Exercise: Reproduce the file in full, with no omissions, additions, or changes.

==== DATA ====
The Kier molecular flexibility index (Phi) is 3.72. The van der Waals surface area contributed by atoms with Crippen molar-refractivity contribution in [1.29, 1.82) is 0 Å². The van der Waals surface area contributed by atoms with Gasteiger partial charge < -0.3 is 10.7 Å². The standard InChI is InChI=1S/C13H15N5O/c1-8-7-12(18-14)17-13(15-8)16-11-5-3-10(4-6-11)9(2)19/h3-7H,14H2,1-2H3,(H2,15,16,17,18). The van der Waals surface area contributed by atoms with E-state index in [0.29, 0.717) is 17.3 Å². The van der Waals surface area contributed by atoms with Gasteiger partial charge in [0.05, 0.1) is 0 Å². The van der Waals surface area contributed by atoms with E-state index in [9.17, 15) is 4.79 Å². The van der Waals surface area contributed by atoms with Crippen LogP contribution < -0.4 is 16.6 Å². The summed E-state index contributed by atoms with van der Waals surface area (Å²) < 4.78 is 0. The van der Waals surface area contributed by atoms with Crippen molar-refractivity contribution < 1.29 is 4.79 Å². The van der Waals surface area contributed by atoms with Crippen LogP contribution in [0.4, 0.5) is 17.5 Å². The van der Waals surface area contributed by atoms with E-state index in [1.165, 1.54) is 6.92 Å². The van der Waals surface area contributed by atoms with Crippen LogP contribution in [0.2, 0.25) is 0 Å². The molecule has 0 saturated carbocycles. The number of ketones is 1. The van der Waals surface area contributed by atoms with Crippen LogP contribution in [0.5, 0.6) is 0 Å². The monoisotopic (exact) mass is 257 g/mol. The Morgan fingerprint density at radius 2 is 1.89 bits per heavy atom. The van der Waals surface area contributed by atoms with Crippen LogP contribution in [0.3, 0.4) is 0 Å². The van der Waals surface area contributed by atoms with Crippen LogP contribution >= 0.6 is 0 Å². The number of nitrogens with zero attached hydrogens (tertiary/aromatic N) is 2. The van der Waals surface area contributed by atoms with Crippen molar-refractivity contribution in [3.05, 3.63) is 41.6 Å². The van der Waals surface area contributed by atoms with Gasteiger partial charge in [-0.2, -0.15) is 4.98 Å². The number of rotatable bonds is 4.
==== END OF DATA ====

The Kier molecular flexibility index (Phi) is 3.72. The van der Waals surface area contributed by atoms with Crippen molar-refractivity contribution in [1.29, 1.82) is 0 Å². The van der Waals surface area contributed by atoms with Gasteiger partial charge < -0.3 is 10.7 Å². The standard InChI is InChI=1S/C13H15N5O/c1-8-7-12(18-14)17-13(15-8)16-11-5-3-10(4-6-11)9(2)19/h3-7H,14H2,1-2H3,(H2,15,16,17,18). The van der Waals surface area contributed by atoms with E-state index in [0.29, 0.717) is 17.3 Å². The van der Waals surface area contributed by atoms with Gasteiger partial charge in [0.05, 0.1) is 0 Å². The van der Waals surface area contributed by atoms with E-state index in [9.17, 15) is 4.79 Å². The van der Waals surface area contributed by atoms with Crippen LogP contribution < -0.4 is 16.6 Å². The summed E-state index contributed by atoms with van der Waals surface area (Å²) < 4.78 is 0. The van der Waals surface area contributed by atoms with Crippen molar-refractivity contribution < 1.29 is 4.79 Å². The van der Waals surface area contributed by atoms with Crippen LogP contribution in [0.4, 0.5) is 17.5 Å². The van der Waals surface area contributed by atoms with E-state index in [1.165, 1.54) is 6.92 Å². The van der Waals surface area contributed by atoms with Crippen LogP contribution in [0.2, 0.25) is 0 Å². The molecule has 0 saturated carbocycles. The number of ketones is 1. The van der Waals surface area contributed by atoms with Crippen LogP contribution in [0.5, 0.6) is 0 Å². The monoisotopic (exact) mass is 257 g/mol. The Morgan fingerprint density at radius 2 is 1.89 bits per heavy atom. The van der Waals surface area contributed by atoms with Crippen LogP contribution in [0.3, 0.4) is 0 Å². The van der Waals surface area contributed by atoms with Crippen LogP contribution >= 0.6 is 0 Å². The number of nitrogens with zero attached hydrogens (tertiary/aromatic N) is 2. The van der Waals surface area contributed by atoms with Crippen molar-refractivity contribution in [3.05, 3.63) is 41.6 Å². The van der Waals surface area contributed by atoms with Gasteiger partial charge in [-0.2, -0.15) is 4.98 Å². The number of rotatable bonds is 4.